duke56468
683 posts
msg #86484
Ignore duke56468
1/18/2010 10:48:44 AM

Kevin
Thanks for the filter. Are the period 1 and 4 dates the same??

Kevin_in_GA
4,538 posts
msg #86485
Ignore Kevin_in_GA
1/18/2010 10:57:07 AM

Typo on the dates - now corrected.

chetron
2,817 posts
msg #86488
Ignore chetron
1/18/2010 11:45:27 AM

last 2 year....

*******************

Approach Name: kevin on connors
Test started on 02/01/2008 ended on 01/15/2010, covering 493 days
Filter used:
etf
close above MA(200)
average volume(50) above 100000
close below close 1 day ago
RSI(2) 1 day ago below 2

draw RSI(2) line at 70
draw MA(5)
draw price line at MA(5)

add column RSI(2) {RSI(2)}
add column MA(5) {MA(5)}
sort on column 5 ascending



Trade Statistics
There were 113 total stocks entered. Of those, 112 or 99.12% were complete and 1 or 0.88% were open.
Of the 112 completed trades, 90 trades or 80.36%resulted in a net gain.
Your average net change for completed trades was: 1.86%.
The average draw down of your approach was: -2.19%.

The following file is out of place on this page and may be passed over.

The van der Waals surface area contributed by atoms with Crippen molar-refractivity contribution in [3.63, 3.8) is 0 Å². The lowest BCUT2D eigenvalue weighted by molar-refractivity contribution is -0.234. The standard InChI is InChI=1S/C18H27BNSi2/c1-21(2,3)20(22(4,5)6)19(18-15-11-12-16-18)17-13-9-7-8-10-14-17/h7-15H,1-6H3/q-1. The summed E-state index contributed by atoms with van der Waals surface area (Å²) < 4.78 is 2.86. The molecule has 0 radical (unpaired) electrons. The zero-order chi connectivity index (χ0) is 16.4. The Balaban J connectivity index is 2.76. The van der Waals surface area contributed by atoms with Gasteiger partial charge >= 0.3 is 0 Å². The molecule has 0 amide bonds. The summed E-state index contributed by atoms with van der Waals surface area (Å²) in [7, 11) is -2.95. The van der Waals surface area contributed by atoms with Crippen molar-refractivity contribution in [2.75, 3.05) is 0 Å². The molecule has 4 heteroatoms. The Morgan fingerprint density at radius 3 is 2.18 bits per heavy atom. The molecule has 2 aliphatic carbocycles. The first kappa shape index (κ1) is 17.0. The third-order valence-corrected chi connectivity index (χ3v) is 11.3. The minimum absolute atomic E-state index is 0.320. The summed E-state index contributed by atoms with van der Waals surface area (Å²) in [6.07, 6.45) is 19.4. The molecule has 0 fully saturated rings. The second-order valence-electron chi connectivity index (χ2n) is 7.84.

The average max profit of your approach was: 2.51%
The Reward/Risk ratio for this approach is: 7.15
Annualized Return on Investment (ROI): 111.89%, the ROI of ^SPX was: -8.82%.

Exit Statistics
Stop Loss was triggered 0 times or 0.00% of the time.
Stop Profit was triggered 0 times or 0.00% of the time.
Trailing Stop Loss was triggered 0 times or 0.00% of the time.
You held for the maximum period of time (25 days) 0 times or 0.00% of the time.
An exit trigger was executed 112 times or 100.00% of the time.

Entry Filter
etf
close above MA(200)
average volume(50) above 100000
close below close 1 day ago
RSI(2) 1 day ago below 2

draw RSI(2) line at 70
draw MA(5)
draw price line at MA(5)

add column RSI(2) {RSI(2)}
add column MA(5) {MA(5)}
sort on column 5 ascending

Basic Setup
Name: kevin on connors
Approach Type: Long
Start Date: 02/01/2008
End Date: 01/15/2010
Benchmark Symbol: ^SPX

Exit Setup
Stop Loss: N/A
Profit Stop: N/A
Trailing Stop Loss: N/A
Minimum Holding Days: N/A
Maximum holding days: 25
Exit Trigger #1: rsi(2) crossed above 70

Extra Indicators
Entry Columns:
Show Performance After: after 2 days
after 5 days
after 10 days
after 25 days
after 40 days